The Friends of Seguin Island wanted the lens to remain in the lighthouse; it's the only operating first-order Fresnel lens in Maine. (The Coast Guard did offer an alternative: leaving the lens in place but not active, replacing it by erecting a solar powered light on a nearby mast.)

inside of lens

A look inside the lens

The Friends mounted a petition drive to convince the Coast Guard to leave the historic lens in operation. They collected more than 7,200 signatures.

In March 2000, Sen. Olympia Snowe of Maine announced that the Coast Guard had agreed to leave the lens in operation. Senator Snowe said in a press release:

Seguin Island light remains the only operational [first order] Fresnel lens north of Rhode Island, and the Coast Guard's decision will assure that this historic light will remain working into the new millennium, consistent with this historic lighthouse.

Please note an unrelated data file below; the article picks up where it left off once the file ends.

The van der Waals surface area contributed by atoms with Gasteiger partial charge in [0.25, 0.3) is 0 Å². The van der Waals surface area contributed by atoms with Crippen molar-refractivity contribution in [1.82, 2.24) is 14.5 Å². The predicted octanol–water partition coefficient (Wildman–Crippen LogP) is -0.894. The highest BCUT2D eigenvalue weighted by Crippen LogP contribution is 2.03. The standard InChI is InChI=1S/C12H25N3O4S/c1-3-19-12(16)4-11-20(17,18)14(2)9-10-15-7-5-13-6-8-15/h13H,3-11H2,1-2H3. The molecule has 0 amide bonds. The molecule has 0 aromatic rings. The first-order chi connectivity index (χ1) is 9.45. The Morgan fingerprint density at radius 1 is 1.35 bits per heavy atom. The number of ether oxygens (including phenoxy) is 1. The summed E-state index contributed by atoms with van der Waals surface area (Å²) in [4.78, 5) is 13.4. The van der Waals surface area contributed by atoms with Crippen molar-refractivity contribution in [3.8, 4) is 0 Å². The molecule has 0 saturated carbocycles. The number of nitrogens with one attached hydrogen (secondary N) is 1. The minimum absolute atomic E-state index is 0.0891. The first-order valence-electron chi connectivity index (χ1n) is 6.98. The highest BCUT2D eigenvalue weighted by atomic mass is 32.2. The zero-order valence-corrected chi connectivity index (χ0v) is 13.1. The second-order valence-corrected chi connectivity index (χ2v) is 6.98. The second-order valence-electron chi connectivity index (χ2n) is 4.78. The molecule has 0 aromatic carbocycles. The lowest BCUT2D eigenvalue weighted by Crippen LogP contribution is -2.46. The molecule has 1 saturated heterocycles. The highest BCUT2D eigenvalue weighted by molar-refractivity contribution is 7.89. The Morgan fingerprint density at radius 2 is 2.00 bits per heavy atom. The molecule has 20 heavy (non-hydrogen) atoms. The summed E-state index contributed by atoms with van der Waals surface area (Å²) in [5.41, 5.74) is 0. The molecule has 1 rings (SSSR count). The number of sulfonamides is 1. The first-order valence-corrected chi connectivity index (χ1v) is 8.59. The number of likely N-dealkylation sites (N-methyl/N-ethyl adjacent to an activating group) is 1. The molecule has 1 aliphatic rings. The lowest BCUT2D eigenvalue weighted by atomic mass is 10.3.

Captain Bob Papp, chief of congressional affairs for the Coast Guard, told the Portland Press Herald, "The Coast Guard is in the service of the taxpayer. We came up with the best plan we could, but it may not fit every situation. We made an exception in this case."


JIm Woodward (right), one of the nation's leading "lampists," or lighthouse lens experts, went to the island in May 2005 to have a close look at the lens.  The expansion and contraction in the tower over the years, caused by temperature variations and high winds, was being absorbed by the lens, causing damage.
Later in 2005, lens experts Joe Cocking, Nick Johnston, and Jim Dunlop went to Seguin to examine the lens. The Coast Guard awarded the contract for the restoration of the lens in June 2006 to Lighthouse Lamp Shop, Inc., owned by Joe Cocking, a retired Coast Guard chief warrant officer.